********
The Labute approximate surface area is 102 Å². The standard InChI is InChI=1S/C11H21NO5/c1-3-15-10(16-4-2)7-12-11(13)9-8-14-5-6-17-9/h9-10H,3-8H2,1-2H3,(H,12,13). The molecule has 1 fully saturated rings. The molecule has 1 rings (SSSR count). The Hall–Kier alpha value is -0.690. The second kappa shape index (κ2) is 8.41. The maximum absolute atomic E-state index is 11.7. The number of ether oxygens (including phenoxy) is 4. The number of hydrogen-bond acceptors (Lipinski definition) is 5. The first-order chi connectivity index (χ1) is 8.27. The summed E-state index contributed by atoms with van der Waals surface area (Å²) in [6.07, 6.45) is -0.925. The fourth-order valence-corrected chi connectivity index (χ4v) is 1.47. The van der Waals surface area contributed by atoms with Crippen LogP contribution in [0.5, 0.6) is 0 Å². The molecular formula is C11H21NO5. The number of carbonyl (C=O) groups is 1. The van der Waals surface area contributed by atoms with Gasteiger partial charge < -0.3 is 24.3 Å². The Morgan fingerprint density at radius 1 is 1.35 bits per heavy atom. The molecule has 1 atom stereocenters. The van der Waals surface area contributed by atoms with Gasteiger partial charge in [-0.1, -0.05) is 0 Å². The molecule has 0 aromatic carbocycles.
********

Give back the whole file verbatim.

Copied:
The Labute approximate surface area is 102 Å². The standard InChI is InChI=1S/C11H21NO5/c1-3-15-10(16-4-2)7-12-11(13)9-8-14-5-6-17-9/h9-10H,3-8H2,1-2H3,(H,12,13). The molecule has 1 fully saturated rings. The molecule has 1 rings (SSSR count). The Hall–Kier alpha value is -0.690. The second kappa shape index (κ2) is 8.41. The maximum absolute atomic E-state index is 11.7. The number of ether oxygens (including phenoxy) is 4. The number of hydrogen-bond acceptors (Lipinski definition) is 5. The first-order chi connectivity index (χ1) is 8.27. The summed E-state index contributed by atoms with van der Waals surface area (Å²) in [6.07, 6.45) is -0.925. The fourth-order valence-corrected chi connectivity index (χ4v) is 1.47. The van der Waals surface area contributed by atoms with Crippen LogP contribution in [0.5, 0.6) is 0 Å². The molecular formula is C11H21NO5. The number of carbonyl (C=O) groups is 1. The van der Waals surface area contributed by atoms with Gasteiger partial charge < -0.3 is 24.3 Å². The Morgan fingerprint density at radius 1 is 1.35 bits per heavy atom. The molecule has 1 atom stereocenters. The van der Waals surface area contributed by atoms with Gasteiger partial charge in [-0.1, -0.05) is 0 Å². The molecule has 0 aromatic carbocycles.